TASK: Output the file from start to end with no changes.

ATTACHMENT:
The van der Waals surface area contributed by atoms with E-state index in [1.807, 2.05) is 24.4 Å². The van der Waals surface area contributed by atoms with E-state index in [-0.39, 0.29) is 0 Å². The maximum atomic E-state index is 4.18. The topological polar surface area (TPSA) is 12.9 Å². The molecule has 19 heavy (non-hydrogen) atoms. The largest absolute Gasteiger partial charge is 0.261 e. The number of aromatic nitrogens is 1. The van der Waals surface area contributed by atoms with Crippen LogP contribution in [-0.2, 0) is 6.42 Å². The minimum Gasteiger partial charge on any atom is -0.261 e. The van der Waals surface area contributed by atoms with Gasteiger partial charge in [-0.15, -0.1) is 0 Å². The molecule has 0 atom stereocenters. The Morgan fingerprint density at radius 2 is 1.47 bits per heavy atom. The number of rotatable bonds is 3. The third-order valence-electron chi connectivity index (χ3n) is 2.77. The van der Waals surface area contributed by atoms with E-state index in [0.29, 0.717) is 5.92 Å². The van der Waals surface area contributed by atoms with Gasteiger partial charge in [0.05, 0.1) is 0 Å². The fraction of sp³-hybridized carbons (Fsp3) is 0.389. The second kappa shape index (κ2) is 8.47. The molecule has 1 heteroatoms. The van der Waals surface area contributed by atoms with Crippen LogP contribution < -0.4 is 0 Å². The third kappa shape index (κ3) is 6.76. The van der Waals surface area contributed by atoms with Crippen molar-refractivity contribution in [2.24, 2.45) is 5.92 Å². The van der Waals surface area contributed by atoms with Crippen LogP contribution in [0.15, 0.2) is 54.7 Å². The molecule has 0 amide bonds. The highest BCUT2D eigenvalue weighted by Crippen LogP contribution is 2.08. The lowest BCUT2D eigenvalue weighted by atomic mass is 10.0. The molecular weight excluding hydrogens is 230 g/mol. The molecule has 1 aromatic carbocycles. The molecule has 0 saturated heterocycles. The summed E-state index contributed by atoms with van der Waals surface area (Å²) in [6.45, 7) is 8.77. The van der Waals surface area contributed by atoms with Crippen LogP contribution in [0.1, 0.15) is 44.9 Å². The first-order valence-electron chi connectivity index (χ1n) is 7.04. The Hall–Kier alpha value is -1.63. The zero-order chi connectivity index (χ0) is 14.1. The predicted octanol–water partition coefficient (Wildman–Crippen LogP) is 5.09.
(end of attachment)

The van der Waals surface area contributed by atoms with E-state index in [1.807, 2.05) is 24.4 Å². The van der Waals surface area contributed by atoms with E-state index in [-0.39, 0.29) is 0 Å². The maximum atomic E-state index is 4.18. The topological polar surface area (TPSA) is 12.9 Å². The molecule has 19 heavy (non-hydrogen) atoms. The largest absolute Gasteiger partial charge is 0.261 e. The number of aromatic nitrogens is 1. The van der Waals surface area contributed by atoms with Crippen LogP contribution in [-0.2, 0) is 6.42 Å². The minimum Gasteiger partial charge on any atom is -0.261 e. The van der Waals surface area contributed by atoms with Gasteiger partial charge in [-0.15, -0.1) is 0 Å². The molecule has 0 atom stereocenters. The Morgan fingerprint density at radius 2 is 1.47 bits per heavy atom. The number of rotatable bonds is 3. The third-order valence-electron chi connectivity index (χ3n) is 2.77. The van der Waals surface area contributed by atoms with E-state index in [0.29, 0.717) is 5.92 Å². The van der Waals surface area contributed by atoms with Gasteiger partial charge in [0.05, 0.1) is 0 Å². The fraction of sp³-hybridized carbons (Fsp3) is 0.389. The second kappa shape index (κ2) is 8.47. The molecule has 1 heteroatoms. The van der Waals surface area contributed by atoms with Crippen LogP contribution < -0.4 is 0 Å². The third kappa shape index (κ3) is 6.76. The van der Waals surface area contributed by atoms with Crippen molar-refractivity contribution in [2.24, 2.45) is 5.92 Å². The van der Waals surface area contributed by atoms with Crippen LogP contribution in [0.15, 0.2) is 54.7 Å². The molecule has 0 amide bonds. The highest BCUT2D eigenvalue weighted by Crippen LogP contribution is 2.08. The lowest BCUT2D eigenvalue weighted by atomic mass is 10.0. The molecular weight excluding hydrogens is 230 g/mol. The molecule has 1 aromatic carbocycles. The molecule has 0 saturated heterocycles. The summed E-state index contributed by atoms with van der Waals surface area (Å²) in [6.45, 7) is 8.77. The van der Waals surface area contributed by atoms with Crippen LogP contribution in [0.1, 0.15) is 44.9 Å². The first-order valence-electron chi connectivity index (χ1n) is 7.04. The Hall–Kier alpha value is -1.63. The zero-order chi connectivity index (χ0) is 14.1. The predicted octanol–water partition coefficient (Wildman–Crippen LogP) is 5.09.